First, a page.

It’s been a month since my mom lost her fight with Multiple Myeloma, a type of blood cancer. Five weeks ago we were sharing a slice of my 23rd birthday cake and a week later I was picking out her coffin. While I received enormous support from family and friends, I wish someone had gone beyond sympathies and prayers to explain what the reality of death looked like – even if it meant acknowledging hard truths. Whether you’ve just lost a loved one or are preparing to say goodbye, there are four things to keep in mind when going through the grieving process.
1. Your friends may be at a loss too.
They will grieve with you and for you, but in their own way. Some will reach out to you offering the world in the hope that brings you comfort; others will appear to lose touch. For those who seem to distance themselves, this isn’t because they don’t love you, but because they are unsure how to deal with your loss. No one wants to face mortality, especially at a young age. Instead of being ambiguous and leaving your mourning up to interpretation, be clear about what you need from your friends, whether that’s a shoulder to ugly cry on, a night out, or space to think.
2. Your grief is unique. Give yourself a break
You might lose a loved one unexpectedly or have known the day was approaching for months. No matter your situation there is no proper way to mourn despite what psychology tells us about the 5 stages of grief. I spent the better part of last year apprehensively waiting for a phone call that would reveal what I feared most. I had squandered enough time researching Multiple Myeloma, what the treatments meant, and how symptoms manifested at various stages to know that there wasn’t much time left. When I got the call that my mom had two weeks to live I was initially stunned, but felt relief at the finality of it all.
The whole year prior I had been going through what’s called anticipatory grief. As a result, when the time came to actually grieve, I was relatively composed. I felt that something must be wrong with me for not feeling an overwhelming sense of despair at every second of the day. The truth though, is that everyone grieves differently and there is no right way to mourn the absence of a loved one. I joked and laughed my way through some of the harder parts and to outsiders that might have come across as callous, but that’s what made me feel better. You have to be a little selfish and allow yourself the space to do what works for you.
3. Decisions will be hard.
After receiving the call that my mom had two weeks left to live, I immediately jumped on a plane to stay with her for a week. During that week her condition deteriorated rapidly; I went from taking her on one last spin around the shopping mall to lifting her off the couch. I debated whether to remain with her for what would be her last week or to return to my life in Philadelphia. My heart told me that I didn’t want to witness her last feeble moments; I wanted to remember her at her best. I asked countless peers and family members because I didn’t want to make the wrong decision and regret my actions. No one would tell me what to do during a time that I desperately wanted guidance. I learned that the decision wasn’t theirs to make and ultimately, was one that I would have to live with. You can lessen the burden however, by asking people you feel comfortable with what they would do in your situation. Receiving an unbiased opinion from someone who isn’t emotionally invested in the outcome can help validate – or make you reconsider – whatever decision you arrived at.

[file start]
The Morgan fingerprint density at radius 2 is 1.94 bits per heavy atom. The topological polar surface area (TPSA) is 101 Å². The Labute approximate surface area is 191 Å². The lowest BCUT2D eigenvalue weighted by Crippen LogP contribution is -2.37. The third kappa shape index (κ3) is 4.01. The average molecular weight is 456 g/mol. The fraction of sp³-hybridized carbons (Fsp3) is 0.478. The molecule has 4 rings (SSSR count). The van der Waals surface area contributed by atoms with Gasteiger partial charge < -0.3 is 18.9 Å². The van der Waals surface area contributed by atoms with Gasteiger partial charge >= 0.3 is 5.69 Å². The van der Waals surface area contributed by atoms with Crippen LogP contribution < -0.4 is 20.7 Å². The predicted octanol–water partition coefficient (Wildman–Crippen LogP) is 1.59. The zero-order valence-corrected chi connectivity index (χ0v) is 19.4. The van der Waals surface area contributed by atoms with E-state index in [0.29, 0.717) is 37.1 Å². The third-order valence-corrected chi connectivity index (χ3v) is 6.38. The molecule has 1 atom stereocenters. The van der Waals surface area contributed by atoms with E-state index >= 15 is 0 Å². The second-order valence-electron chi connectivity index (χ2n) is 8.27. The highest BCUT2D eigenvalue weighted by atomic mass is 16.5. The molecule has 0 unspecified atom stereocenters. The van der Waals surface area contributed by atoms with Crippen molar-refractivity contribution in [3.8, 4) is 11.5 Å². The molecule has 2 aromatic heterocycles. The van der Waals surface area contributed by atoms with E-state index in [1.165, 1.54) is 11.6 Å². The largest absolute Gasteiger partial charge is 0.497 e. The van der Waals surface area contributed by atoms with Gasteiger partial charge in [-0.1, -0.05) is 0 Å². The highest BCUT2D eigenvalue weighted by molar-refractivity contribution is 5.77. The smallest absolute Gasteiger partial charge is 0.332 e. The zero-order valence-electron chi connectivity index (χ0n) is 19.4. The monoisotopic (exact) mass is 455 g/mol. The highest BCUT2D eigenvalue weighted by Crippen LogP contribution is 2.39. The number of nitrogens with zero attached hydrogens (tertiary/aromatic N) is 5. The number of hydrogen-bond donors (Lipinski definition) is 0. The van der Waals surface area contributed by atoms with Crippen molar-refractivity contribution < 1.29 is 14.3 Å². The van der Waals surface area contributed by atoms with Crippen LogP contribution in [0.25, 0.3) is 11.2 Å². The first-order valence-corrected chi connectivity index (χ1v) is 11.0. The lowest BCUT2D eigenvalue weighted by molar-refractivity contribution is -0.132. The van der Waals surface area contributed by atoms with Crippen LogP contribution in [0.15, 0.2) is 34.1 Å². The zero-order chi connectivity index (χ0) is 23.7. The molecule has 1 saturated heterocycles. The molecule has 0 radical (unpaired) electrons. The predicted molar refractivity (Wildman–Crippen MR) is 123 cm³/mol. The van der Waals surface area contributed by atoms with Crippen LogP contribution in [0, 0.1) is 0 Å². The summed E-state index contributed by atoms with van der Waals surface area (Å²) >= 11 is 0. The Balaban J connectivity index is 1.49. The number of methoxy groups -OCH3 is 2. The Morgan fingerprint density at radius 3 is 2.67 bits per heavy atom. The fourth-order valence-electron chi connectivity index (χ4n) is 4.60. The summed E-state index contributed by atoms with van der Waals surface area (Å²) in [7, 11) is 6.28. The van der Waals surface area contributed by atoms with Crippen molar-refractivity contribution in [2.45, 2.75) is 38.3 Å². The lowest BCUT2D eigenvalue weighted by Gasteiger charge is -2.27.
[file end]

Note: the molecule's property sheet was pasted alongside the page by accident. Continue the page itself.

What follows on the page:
4. You will feel inexplicably exhausted
Losing a loved one, especially a parent, is humbling. The outpouring of love from family, friends, and strangers will bring you to tears while the emotions you’re feeling will drop you to your knees. Even though I am largely at peace with my mom’s death since it was the end of a long fought battle, and I still find myself unusually tired. Mourning, however you go about it, is lecherous – it saps your spirit and leaves fatigue in its wake. Trouble sleeping and low energy levels are common responses to grief. Practice self-care and allow your body the opportunity to slow down. Friends and family will understand if you’re unable to fulfill social obligations. It’s also important to recognize that even when you’re getting a full night’s sleep, you still might feel lethargic. If that’s the case, I’ve found that exercise or other activities that are purposeful help quite a bit.
Even though this piece is about losing a mother, I’m not invested in the idea of “loss” because our loved ones never truly leave us. Instead, they walk beside us and live within us, their love manifesting in ways we could never imagine. I’m impatiently waiting for a sign, especially as we move towards holidays and birthdays that I anticipate will be difficult, but I know my mom will grant one in her own time. Until then, I’m going to practice self-care, ask for help when needed, and enjoy the journey with the people I love knowing that I no longer have to feel guilty for living my life while my mom’s slipped away.